I’ve watched a video on Facebook that I almost can’t stop rewatching. It’s produced by Jay Shetty, a British relationship coach, host, former monk, and, as he says, someone who is all about “making wisdom go viral.” Just so you know, Shetty has 14 million followers on Facebook, 1 million followers on Instagram, and 800,000 subscribers on YouTube. His web site has received more than a billion views.
What likely caught my eye about the video is that it’s filmed on a bridge I’ve walked many times—the Millennium Bridge over the Thames in London, which connects the Tate Modern on the South Bank and St. Paul’s Cathedral on the North Bank. The video tells the story of Jack and Louise, and it’s entitled When You Bump into Your Ex. (It’s not yet posted on YouTube; if it were, I’d include that link.) They meet by chance, and it’s clear they’re still in love with each other, but each misunderstands what the other is saying.
I find the video fascinating because it powerfully tells a story, a love story. And it didn’t help that I’d been reading I Hope This Reaches Her in Time, a new poetry collection by Instagram poet r.h. Sin, which could almost serve as the script for the video.
The reading (and purchase) of poetry has been on the upswing since 2012. Most of that upswing, if not all of it, has been happening on the Internet—social media, blogs, and online literary publications (like Tweetspeak Poetry). Poets have been especially active on Instagram, where their words are paired with often striking photography or intimate-feeling images—with names you may not have heard before—Rupi Kaur, Amanda Lovelace, Yrsa Daley-Ward, and r.h. Sin, among others. Their followers number in the millions. They gather their Instagram poems and publish them as collections, creating instant bestsellers. Kaur has published two books of poetry; between them they spent 145 weeks on The New York Times bestseller list.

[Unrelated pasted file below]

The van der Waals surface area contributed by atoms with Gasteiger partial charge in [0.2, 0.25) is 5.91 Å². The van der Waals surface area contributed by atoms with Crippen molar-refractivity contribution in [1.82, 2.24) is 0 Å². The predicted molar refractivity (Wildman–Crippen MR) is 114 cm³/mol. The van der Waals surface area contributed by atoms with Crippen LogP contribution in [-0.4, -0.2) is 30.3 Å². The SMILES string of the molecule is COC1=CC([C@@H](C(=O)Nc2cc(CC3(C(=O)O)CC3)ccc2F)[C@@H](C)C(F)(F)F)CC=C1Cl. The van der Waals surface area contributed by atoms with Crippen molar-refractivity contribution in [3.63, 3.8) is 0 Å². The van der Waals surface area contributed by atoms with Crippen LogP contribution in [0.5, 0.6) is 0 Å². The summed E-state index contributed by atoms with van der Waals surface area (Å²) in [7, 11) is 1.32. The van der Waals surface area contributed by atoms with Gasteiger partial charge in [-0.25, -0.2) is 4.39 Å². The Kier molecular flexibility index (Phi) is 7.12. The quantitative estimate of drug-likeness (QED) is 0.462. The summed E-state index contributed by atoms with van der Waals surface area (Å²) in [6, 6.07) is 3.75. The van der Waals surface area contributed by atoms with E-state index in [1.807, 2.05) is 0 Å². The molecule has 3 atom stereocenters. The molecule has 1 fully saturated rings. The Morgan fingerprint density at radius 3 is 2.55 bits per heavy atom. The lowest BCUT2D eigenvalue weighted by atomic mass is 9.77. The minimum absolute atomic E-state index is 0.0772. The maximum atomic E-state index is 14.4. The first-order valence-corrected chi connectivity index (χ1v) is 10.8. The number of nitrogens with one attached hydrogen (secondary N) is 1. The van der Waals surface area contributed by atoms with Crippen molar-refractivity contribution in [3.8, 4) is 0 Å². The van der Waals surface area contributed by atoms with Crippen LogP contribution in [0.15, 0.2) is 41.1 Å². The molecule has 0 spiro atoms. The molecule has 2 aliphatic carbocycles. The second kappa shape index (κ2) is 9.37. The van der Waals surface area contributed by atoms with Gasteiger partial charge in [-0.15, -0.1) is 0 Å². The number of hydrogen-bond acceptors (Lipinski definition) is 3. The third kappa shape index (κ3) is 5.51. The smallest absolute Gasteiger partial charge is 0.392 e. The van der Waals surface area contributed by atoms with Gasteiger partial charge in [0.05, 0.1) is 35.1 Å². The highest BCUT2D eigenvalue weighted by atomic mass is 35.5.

Sin has published several poetry collections, all of them since 2016. He’s something of a “phenom.”
The poems of I Hope This Reaches Her in Time are untitled, so they become a kind of extended and deeply related narrative. That narrative is a love story, with its love both requited and unrequited. Sin speaks of temporary loves and permanent ones, if there’s such a thing as permanent in this Instagram universe. Perhaps he writes a narrative of many love stories, and the emergence of these poems on the Instagram platform, with its attendant visual backdrop, shapes them that way.
but just like the night
you fade behind the horizon
and just like the sun
I rise, possibly brighter
and stronger than before
the morning will come
the day will begin
and you will be forgotten
Some of the poems are so short, a line or two, that they appear to be more like aphorisms: “the heartache will teach you / then peace will fill you.”
If it’s not obvious yet, it should be noted that Sin is averse to capitalization and punctuation, which turns out not to be a problem. But if you like short love poems, ones that try to offer a little relationship wisdom, then I Hope This Reaches Her in Time is a good collection of them.
The primary audience for the Instagram poets seems to be younger Millennials and the older members of Generation Z, roughly people between 18 and 24. This dramatic increase in reading poetry doesn’t appear to have spread to established, more traditionally published poets. But it’s nonetheless encouraging to see younger adults engaging with poetry.
I wonder what the poetry of Walt Whitman, T.S. Eliot, and Emily Dickinson might have looked like on Instagram. Or perhaps Jay Shetty filming a video entitled “Crossing Brooklyn Ferry” or one of Elizabeth Barret Browning’s sonnets. It’s a different world, all right.
How to Read a Poem uses images like the mouse, the hive, the switch (from the Billy Collins poem)—to guide readers into new ways of understanding poems. Anthology included.
“I require all our incoming poetry students—in the MFA I direct—to buy and read this book.”
—Jeanetta Calhoun Mish
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